Research: Tracking Home Automation and Security Growth
The 2014 Home Systems Study delivers perspective from those on the frontlines looking to market, sell, install and service new offerings like smart locks, IP cameras and connected smoke detectors.
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Beginning with Google’s high-profile acquisition of smart thermostat and smoke detector maker Nest to kick off 2014, this year may well turn out to be looked back upon as The Year of the Smart Home. Consumers are being bombarded with advertisements for connected home-type systems and services, and it seems there are now weekly if not daily announcements of new offerings directed at this enormous market opportunity. This should give installing residential security systems dealers and monitoring services providers cause to rejoice as they are ideally positioned to capitalize on this exciting trend.
That fervor must be tempered, however, because this marketplace is increasingly competitive (with many participants outside of security), the technology is advancing very quickly and workable business models are still being sussed out. That’s where Security Sales & Integration‘s annual Home Systems Study, produced in partnership with Dallas-based residential research specialist Parks Associates, comes in. Analysis of recent and new data reveals how providers are addressing the changing landscape and the impact of connected peripherals to basic security systems, as well as bring the tremendous opportunities into sharper focus.
Broadband, Security, Services on Rise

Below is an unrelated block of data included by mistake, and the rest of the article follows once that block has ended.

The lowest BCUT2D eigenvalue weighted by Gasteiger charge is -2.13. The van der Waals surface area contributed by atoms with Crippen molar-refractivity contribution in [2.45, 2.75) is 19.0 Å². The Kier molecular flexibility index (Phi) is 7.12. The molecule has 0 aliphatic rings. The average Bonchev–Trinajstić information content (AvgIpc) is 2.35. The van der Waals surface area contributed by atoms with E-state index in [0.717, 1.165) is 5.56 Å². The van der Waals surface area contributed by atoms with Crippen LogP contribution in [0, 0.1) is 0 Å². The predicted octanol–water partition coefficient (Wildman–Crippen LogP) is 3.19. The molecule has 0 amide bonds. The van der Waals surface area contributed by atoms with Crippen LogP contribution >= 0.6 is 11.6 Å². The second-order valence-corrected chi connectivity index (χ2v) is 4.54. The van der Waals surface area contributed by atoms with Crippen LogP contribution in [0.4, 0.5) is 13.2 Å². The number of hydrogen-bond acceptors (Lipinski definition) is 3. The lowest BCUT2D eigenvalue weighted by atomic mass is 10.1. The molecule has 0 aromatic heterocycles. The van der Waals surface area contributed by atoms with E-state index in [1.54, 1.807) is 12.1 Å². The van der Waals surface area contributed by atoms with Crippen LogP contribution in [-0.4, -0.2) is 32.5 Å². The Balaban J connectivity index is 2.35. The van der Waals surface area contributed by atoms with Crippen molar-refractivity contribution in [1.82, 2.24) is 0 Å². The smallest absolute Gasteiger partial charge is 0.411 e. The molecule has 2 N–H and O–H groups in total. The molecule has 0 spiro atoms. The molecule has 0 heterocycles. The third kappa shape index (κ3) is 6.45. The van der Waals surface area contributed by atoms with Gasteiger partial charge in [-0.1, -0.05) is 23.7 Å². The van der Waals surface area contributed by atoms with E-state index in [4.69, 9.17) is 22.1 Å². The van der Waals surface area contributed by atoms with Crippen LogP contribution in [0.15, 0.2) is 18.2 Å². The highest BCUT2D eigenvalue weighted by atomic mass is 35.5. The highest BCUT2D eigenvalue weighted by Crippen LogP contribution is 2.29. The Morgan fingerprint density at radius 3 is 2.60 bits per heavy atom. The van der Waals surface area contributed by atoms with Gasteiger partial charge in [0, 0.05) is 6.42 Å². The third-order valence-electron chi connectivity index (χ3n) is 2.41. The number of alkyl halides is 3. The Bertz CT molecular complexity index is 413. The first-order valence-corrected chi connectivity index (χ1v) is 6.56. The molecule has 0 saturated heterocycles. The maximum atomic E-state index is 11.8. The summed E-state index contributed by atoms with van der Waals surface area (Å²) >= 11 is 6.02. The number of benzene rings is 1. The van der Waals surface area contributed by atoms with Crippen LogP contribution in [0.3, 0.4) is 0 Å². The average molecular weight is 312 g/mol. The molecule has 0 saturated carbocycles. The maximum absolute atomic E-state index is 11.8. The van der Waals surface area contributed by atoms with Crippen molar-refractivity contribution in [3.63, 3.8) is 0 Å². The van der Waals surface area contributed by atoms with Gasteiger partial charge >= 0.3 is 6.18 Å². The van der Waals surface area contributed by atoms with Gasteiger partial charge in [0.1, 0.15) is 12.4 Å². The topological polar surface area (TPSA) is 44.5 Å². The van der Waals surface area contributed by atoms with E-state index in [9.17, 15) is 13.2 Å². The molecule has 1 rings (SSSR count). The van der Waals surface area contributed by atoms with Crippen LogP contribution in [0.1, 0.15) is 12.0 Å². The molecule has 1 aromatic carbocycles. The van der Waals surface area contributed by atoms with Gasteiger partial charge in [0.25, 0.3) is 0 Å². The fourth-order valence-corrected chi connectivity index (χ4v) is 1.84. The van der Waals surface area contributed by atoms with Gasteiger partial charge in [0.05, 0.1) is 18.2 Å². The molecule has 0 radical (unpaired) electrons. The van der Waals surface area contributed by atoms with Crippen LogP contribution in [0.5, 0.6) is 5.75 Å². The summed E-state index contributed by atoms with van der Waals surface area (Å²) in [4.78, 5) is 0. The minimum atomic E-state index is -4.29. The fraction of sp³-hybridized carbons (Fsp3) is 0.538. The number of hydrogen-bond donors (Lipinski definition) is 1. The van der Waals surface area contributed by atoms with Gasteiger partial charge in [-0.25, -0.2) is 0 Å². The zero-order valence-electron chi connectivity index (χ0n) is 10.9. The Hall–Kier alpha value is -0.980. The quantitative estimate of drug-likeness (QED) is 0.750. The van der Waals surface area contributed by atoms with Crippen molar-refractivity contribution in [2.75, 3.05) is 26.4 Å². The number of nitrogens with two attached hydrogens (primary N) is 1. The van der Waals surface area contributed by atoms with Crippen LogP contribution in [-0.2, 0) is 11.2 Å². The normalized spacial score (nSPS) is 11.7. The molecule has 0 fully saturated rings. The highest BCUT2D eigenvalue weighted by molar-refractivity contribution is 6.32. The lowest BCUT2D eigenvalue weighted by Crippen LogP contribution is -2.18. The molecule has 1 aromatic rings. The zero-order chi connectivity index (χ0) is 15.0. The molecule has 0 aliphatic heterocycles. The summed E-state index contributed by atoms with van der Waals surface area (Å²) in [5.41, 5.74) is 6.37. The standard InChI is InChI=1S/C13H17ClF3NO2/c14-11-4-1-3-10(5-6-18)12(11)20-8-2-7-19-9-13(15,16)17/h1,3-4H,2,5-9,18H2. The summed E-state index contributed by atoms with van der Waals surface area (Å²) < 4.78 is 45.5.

When viewed from a topline perspective, 2014 reports on the adoption of security systems in the home seem little changed from the previous two years. In Q1 2012, 25% of U.S. broadband households reported having any security system in use; in 2013 and 2014, that percentage increased to 26%. Note that, given the margin of error, the presence of any active security system in U.S. broadband households remains roughly the same over those years. However, one point to consider: each year, a higher percentage of U.S. households has adopted broadband and there exists a slightly higher number of households overall, so there is a bit of a double count increase. For example, as we entered the year 2012, 75% of U.S. households (total U.S. HHs, 118.9 million) had adopted broadband, while in 2014, 78% of 120.6 million U.S. households have adopted broadband. The net result of these small but important additions is that even at the same percentage reported, growth exists. In 2012, there were approximately 29.7 million U.S. households with any active security system; in 2014, that number has increased by ~1.6 million to 31.3 million total households with an active security system. Figure 1 provides Parks Associates’ findings of services in security households from surveys completed in Q1 2012, 2013 and 2014. Even with limited increases, there is a trend line for increased adoption of professional monitoring by households with security systems, as well as a corollary decline, at least by percentage of households, for fee-based self-monitored security systems. Those fee-based self-monitored systems are created by adding security system-level sensors (motion, window, door, etc.) to home controllers or, in a few cases, a continuing presence in a home of a security system sold with the intent of self-monitoring. Local alarm-only systems are in households that either never contracted for professional monitoring services or cancelled service when their contract ended, but continue to use the system for its local alarm and chime value.
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